It’s the duel for possibly the most coveted gold medal of the mobile industry nowadays. Sure, many still consider phablets niche devices, but the numbers don’t lie. Nor do The Oxford Dictionaries, where smartphones “having a screen which is intermediate in size between that of a typical smartphone and a tablet computer” have recently been inducted.
Talking about numbers, you’d probably reckon Samsung’s Galaxy Note 3 has it easy in its quest for domination. Yet starting yesterday, Sony’s Xperia Z Ultra, for some reason rebranded as just Z Ultra, runs Android 4.4 KitKat in a Google Play edition.
Game-changer? We shall see in the following lines, where HTC’s One max will also get a chance to shine and show off its strengths against the two other contenders. Strengths that many have overlooked so far. Showtime:
Galaxy Note 3 vs. Z Ultra vs. One max –design and build quality comparison
Apples and oranges. At first glance, it looks like these three have very little in common design-wise, thus probably targeting very different audiences. Want to go big, but not too big and have no problem with plastic? Then the Note 3’s your man.
Think life in plastic is so not fantastic and have taken a liking to HTC One’s smooth all-metal body but always dreamed of extra screen real estate? Vote One max. Finally, the Z Ultra is the go-to bad boy for extreme folks whose “bigger is better” views on life have no limits.
Ironically, the biggest fellow is at the same time the slimmest, which actually helps it tip the scales at 5 grams less than the One max. Talk about architectural marvels, eh? Bottom line, I think I’m going to call this battle a three-way tie, albeit gun to my head, I’d probably choose HTC’s contestant. What can I say, I’m partial to aluminum and 6.4 inches is simply too bonkers for me.
Note 3 vs. Z Ultra vs. One Max – specs comparison, take two, display
Why does everything have to be so darn complicated? I mean, come on, how can one say this or that screen is better when all three are Full HD, rock outstanding viewing angles and are as vibrant and bright as my $800 39-inch LED TV at home?
Sure, when it comes to pixel density, the Note 3 has the upper hand, with 386 ppi, followed by the One max, with 373, and the Z Ultra finishes the race dead last, with 344. However, the ranks are overturned in usable screen real estate, so ultimately it once again comes down to personal preferences. Here, I’d go with the superior ppi and extra portability of the Note 3, but that’s just me.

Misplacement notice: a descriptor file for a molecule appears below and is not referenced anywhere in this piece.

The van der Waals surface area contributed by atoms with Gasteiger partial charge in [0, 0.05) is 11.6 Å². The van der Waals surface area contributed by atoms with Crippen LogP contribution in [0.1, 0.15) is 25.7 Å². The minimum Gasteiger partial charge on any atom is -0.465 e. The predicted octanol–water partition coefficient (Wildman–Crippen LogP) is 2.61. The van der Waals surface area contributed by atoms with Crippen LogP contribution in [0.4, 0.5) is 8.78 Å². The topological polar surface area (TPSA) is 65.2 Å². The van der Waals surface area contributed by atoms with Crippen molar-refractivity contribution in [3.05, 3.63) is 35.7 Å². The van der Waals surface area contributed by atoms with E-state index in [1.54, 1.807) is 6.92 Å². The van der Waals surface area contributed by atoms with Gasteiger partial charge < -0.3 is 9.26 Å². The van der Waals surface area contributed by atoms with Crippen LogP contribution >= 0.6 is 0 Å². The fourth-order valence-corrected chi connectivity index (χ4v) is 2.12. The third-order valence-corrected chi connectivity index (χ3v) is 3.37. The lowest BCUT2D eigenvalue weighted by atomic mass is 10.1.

Processing speed, RAM and cameras
Sorry, HTC, but I’m afraid your One max has nothing on its rivals. Don’t get me wrong, Snapdragon 600 and 2 GB of RAM make for a decent system, yet it’s not decency we’re looking for. It’s cutting-edge speed and the Note 3 is the textbook definition of just that.
The 5.7-incher packs quad-core Qualcomm Snapdragon 800 power and a whopping 3 GB RAM, whereas the Z Ultra is narrowly behind, with an S800 clocked a tad lower (2.2 vs. 2.3 GHz) and a “measly” 2 GB of memory.
As far as cameras go, the Note 3 prevails one more time, with 13 MP and 2 MP snappers, far superior to the 8 and 2 MP units on the Z Ultra and 4 “UltraPixel” and 2.1 MP shooters on the One max. That’s two points for Samsung, zero for the competition.
Software and battery life battle
Thought it was all over after the speed and camera duels? Well, think again, as the Z Ultra is back in with a shout, thanks to being the only of the three running Android 4.4 KitKat. Best of all, it’s stock 4.4, albeit you may struggle to find the Google Play Edition available soon enough.
Meanwhile, the Note 3 and One max are 4.3 Jelly Bean-powered and due for their own 4.4 makeovers before long. The million-dollar question is which one will nab the update first? My money’s on Samsung, though it’s never wise to have certainties in life.
The battery clash? In my book, it’s a Note 3-One max tie, as the former packs a 3,200 mAh cell and the latter a 3,300 mAh. Granted, Samsung knows how to optimize software better and has the smaller panel, but HTC retaliates with the less power-demanding processor. The Z Ultra? It doesn’t even play in the same league, with a meager 3,050 mAh ticker.
Pricing, availability and others
The biggest ace up Note 3’s sleeve, possibly bigger than its winning SoC/RAM combo, is availability. You can find Samsung’s baby at basically every street corner of every city in every country in the world and that matters a whole lot for an everyday tech user.
Not to mention the billboards, ads and promos you’re bound to glance over every day on your way to work, school or wherever. Also, the Note 3 can be had with and without contracts anywhere, costing $150 give or take with American pacts and $700 or so outright.
The Z Ultra and One max are much more difficult to score, albeit the former has got a major push from Google once the GPlay Edition has rolled out. The KitKat chocolaty model is up for grabs at an almost affordable $650 outright, with no carriers picking it up as of now and nothing in this department on the horizon.
Before making your final decision however, there are a number of little details you should take into account, like the fact the One max sports fingerprint recognition technology (gimmicky, but cool), the Z Ultra is water and dust protected, and the Note 3 has S Pen support. So which one is the best in the end? I’ll let you do the math and come up with your own conclusions.